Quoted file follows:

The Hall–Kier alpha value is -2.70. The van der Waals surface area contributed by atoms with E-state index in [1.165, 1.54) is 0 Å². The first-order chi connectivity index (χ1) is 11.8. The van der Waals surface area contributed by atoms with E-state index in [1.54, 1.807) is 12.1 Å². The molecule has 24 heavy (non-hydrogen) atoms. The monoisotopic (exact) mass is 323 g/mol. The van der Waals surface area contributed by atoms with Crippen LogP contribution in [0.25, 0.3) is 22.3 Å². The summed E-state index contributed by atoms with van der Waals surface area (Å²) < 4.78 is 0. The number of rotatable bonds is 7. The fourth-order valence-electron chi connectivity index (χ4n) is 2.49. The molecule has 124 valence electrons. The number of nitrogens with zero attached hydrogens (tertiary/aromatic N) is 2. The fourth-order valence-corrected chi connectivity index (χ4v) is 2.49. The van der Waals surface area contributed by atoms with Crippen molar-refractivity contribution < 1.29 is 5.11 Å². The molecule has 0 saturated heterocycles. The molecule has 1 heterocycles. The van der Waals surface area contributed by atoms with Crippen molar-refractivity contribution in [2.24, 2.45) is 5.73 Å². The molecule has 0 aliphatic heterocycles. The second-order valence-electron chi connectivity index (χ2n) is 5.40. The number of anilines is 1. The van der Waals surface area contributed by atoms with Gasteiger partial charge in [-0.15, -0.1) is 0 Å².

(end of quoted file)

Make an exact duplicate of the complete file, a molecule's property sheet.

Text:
The Hall–Kier alpha value is -2.70. The van der Waals surface area contributed by atoms with E-state index in [1.165, 1.54) is 0 Å². The first-order chi connectivity index (χ1) is 11.8. The van der Waals surface area contributed by atoms with E-state index in [1.54, 1.807) is 12.1 Å². The molecule has 24 heavy (non-hydrogen) atoms. The monoisotopic (exact) mass is 323 g/mol. The van der Waals surface area contributed by atoms with Crippen LogP contribution in [0.25, 0.3) is 22.3 Å². The summed E-state index contributed by atoms with van der Waals surface area (Å²) < 4.78 is 0. The number of rotatable bonds is 7. The fourth-order valence-electron chi connectivity index (χ4n) is 2.49. The molecule has 124 valence electrons. The number of nitrogens with zero attached hydrogens (tertiary/aromatic N) is 2. The fourth-order valence-corrected chi connectivity index (χ4v) is 2.49. The van der Waals surface area contributed by atoms with Crippen molar-refractivity contribution < 1.29 is 5.11 Å². The molecule has 0 saturated heterocycles. The molecule has 1 heterocycles. The van der Waals surface area contributed by atoms with Crippen molar-refractivity contribution in [2.24, 2.45) is 5.73 Å². The molecule has 0 aliphatic heterocycles. The second-order valence-electron chi connectivity index (χ2n) is 5.40. The number of anilines is 1. The van der Waals surface area contributed by atoms with Gasteiger partial charge in [-0.15, -0.1) is 0 Å².